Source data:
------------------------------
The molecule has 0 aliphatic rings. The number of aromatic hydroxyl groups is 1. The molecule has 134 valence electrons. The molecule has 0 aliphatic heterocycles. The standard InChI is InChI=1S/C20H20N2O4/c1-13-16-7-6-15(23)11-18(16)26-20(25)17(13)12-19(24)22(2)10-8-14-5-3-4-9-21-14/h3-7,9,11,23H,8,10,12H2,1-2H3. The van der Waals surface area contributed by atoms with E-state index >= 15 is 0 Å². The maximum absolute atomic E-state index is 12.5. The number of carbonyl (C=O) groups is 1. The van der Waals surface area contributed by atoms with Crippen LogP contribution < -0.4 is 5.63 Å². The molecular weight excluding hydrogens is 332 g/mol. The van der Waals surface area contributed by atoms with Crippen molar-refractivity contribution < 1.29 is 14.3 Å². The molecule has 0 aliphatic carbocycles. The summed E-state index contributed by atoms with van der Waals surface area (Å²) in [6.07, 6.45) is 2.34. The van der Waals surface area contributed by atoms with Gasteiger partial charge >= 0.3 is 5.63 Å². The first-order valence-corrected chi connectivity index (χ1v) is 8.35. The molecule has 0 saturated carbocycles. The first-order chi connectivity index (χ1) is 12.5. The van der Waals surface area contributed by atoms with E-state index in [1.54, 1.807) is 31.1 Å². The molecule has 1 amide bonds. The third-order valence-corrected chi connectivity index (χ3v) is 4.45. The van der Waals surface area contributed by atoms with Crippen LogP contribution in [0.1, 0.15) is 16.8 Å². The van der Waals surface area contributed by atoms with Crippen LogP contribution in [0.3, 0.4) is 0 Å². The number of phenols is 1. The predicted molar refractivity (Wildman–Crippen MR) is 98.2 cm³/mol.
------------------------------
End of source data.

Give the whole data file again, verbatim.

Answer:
The molecule has 0 aliphatic rings. The number of aromatic hydroxyl groups is 1. The molecule has 134 valence electrons. The molecule has 0 aliphatic heterocycles. The standard InChI is InChI=1S/C20H20N2O4/c1-13-16-7-6-15(23)11-18(16)26-20(25)17(13)12-19(24)22(2)10-8-14-5-3-4-9-21-14/h3-7,9,11,23H,8,10,12H2,1-2H3. The van der Waals surface area contributed by atoms with E-state index >= 15 is 0 Å². The maximum absolute atomic E-state index is 12.5. The number of carbonyl (C=O) groups is 1. The van der Waals surface area contributed by atoms with Crippen LogP contribution < -0.4 is 5.63 Å². The molecular weight excluding hydrogens is 332 g/mol. The van der Waals surface area contributed by atoms with Crippen molar-refractivity contribution < 1.29 is 14.3 Å². The molecule has 0 aliphatic carbocycles. The summed E-state index contributed by atoms with van der Waals surface area (Å²) in [6.07, 6.45) is 2.34. The van der Waals surface area contributed by atoms with Gasteiger partial charge >= 0.3 is 5.63 Å². The first-order valence-corrected chi connectivity index (χ1v) is 8.35. The molecule has 0 saturated carbocycles. The first-order chi connectivity index (χ1) is 12.5. The van der Waals surface area contributed by atoms with E-state index in [1.54, 1.807) is 31.1 Å². The molecule has 1 amide bonds. The third-order valence-corrected chi connectivity index (χ3v) is 4.45. The van der Waals surface area contributed by atoms with Crippen LogP contribution in [0.1, 0.15) is 16.8 Å². The van der Waals surface area contributed by atoms with Crippen LogP contribution in [0.3, 0.4) is 0 Å². The number of phenols is 1. The predicted molar refractivity (Wildman–Crippen MR) is 98.2 cm³/mol.